Help Me Help You – Ted Danson’s new sitcom about an egotistical therapist and his patients was recently cancelled after nine episodes. Four episodes are unaired. Help Me Help You was replaced by episodes of fellow sitcom Big Day but that show looks like it’s headed for cancellation as well.

Day Break – The Taye Diggs dramatic series was heavily hyped by ABC and brought in to take the place of Lost until it returned in February. Unfortunately, Day Break was pulled after six episodes. ABC planned to air the seven unaired episodes online but that was reportedly delayed due to music licensing issues. Now, it seems Day Break has been purged from the ABC website completely. We’ve started a petition. Will fans ever be able to see the resolution to the deja vu series? Time will tell so stay tuned! TV Series Finale home page

88 Comments · Read them below or add one

  1. Travis Morton says

    I would personally like to see Firefly come back as a very large community would as well, why cant we the viewers have what we want?

  2. Elizabeth Thompson says

    I would like to see Missing come back. I thoroughly enjoy the show and the acting is great!

  3. cori says

    I think that missing was a good show and a lot of people like it so i want to bring it back i also think that they show start on season 4 because i want to know about antoni who died and nicole and when they got back together.

  4. Jose says

    Justice was a very good show it showed much promise and i do not understand why it was pulled like that, fox has had so many crapy shows that went on longer than justice i just have one question…..WHO’S THE IDIOT IN CHARGE OF MAKING THESE DESCISIONS?!?

    • Carrie Green says

      I aree What was wrong with that show? We thought it was great. Why not cancel some
      of the idiotic shows you have on instead? Are most of american viewers idiots? If a
      TV series takes some attention or concentration, is that to much for the viewing public? Jimmy Smits did a great job & it was wonderful series. Please bring it back!!!!
      I always liked Jimmy Smits because he picked good programs to be in.

  5. mnotamerican says

    Wow… I m not living in US and we, the mortal souls from Asean countries usually only got to watch whatever series/comedies that have been syndicated by the american tv studios.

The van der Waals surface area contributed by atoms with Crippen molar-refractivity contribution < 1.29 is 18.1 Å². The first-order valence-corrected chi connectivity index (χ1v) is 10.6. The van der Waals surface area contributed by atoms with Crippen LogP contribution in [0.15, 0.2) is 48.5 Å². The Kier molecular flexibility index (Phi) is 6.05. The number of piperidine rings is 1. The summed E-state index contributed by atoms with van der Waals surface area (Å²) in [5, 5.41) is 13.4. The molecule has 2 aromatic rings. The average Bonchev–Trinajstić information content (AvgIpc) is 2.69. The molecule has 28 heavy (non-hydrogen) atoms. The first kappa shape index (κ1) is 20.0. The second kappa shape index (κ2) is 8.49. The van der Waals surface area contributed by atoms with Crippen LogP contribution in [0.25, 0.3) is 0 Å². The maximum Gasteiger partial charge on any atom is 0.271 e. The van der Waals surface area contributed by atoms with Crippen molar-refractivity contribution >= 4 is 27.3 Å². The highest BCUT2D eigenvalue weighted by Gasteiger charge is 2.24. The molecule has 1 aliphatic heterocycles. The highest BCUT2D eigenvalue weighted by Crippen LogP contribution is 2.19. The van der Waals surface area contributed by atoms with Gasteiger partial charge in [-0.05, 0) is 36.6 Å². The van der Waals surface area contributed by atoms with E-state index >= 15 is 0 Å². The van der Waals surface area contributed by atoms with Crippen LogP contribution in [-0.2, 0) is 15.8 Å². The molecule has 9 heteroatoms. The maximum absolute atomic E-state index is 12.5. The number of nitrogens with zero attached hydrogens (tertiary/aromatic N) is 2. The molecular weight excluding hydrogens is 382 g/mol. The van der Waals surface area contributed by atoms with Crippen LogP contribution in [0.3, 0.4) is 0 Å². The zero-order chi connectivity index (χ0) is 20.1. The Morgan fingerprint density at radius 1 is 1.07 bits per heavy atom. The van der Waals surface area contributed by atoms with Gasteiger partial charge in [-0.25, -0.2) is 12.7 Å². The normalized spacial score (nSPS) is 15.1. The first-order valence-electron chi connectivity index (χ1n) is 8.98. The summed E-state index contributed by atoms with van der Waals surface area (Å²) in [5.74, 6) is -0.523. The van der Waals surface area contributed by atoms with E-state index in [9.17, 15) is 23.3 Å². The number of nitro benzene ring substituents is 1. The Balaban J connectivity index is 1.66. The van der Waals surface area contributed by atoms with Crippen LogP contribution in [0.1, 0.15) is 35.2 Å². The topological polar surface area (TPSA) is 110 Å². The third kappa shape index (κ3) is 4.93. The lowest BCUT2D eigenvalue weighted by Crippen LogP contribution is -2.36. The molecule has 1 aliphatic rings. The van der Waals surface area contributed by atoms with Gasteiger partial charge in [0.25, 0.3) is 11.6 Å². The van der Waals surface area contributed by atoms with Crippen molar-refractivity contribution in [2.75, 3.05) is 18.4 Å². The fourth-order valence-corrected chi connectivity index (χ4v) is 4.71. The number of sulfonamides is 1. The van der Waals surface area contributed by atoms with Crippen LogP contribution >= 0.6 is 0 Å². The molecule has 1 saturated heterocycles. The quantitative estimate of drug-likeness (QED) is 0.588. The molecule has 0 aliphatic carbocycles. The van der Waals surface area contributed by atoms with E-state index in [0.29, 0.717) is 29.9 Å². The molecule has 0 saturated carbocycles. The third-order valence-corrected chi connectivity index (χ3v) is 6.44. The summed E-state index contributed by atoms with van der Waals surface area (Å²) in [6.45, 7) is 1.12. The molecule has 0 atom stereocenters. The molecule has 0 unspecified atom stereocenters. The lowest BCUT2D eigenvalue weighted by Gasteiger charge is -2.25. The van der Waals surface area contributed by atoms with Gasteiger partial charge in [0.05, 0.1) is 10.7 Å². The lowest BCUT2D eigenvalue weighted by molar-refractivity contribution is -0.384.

We are as curios as fellow americans as to why really good shows got kicked out suddenly for no reason. (I cant name any shows now coz theres too many)But, I am sure that GIlmore GIrls ratings are still good when they decided to axe it, right?right? Anyway, we realli dont know how things work in the States, but, I hope that We in Asean will got2 watch more interesting and quality comedies/series exported from the Stateside.FYI, Joan of Arcadia, No Six Feet Under (just to name a few) HAVE NOT BEEN BEEN aired in our country before. Too expensive, I assume…

  6. Tom says

    I apologize if I’m posting of out of topic, but the problem is, what can people do about how television is run? For decades we’ve played pawns to executives’ whims about the moral fiber and constitution of the audience’s taste, but what they pander to is money. They pander to advertisers, to big stars, and how much either can make more money for them, not quality or legacy. Unless independent people create an independent network, then you continue to see them expend our time in the same manner as the music industry treats their own situation: 10% of the artists supporting the 90% and cranking out the same ole same ole to keep that treadmill running. It’s an outdated model of and for success, both in tv and music because it takes a huge market to support the big names and cannibalizes the small audience and artists.

    Entertainment doesn’t necessarily need evolution, but it’s in dire need of a revolution, especially with other entertainment readily available and looking to fill the void.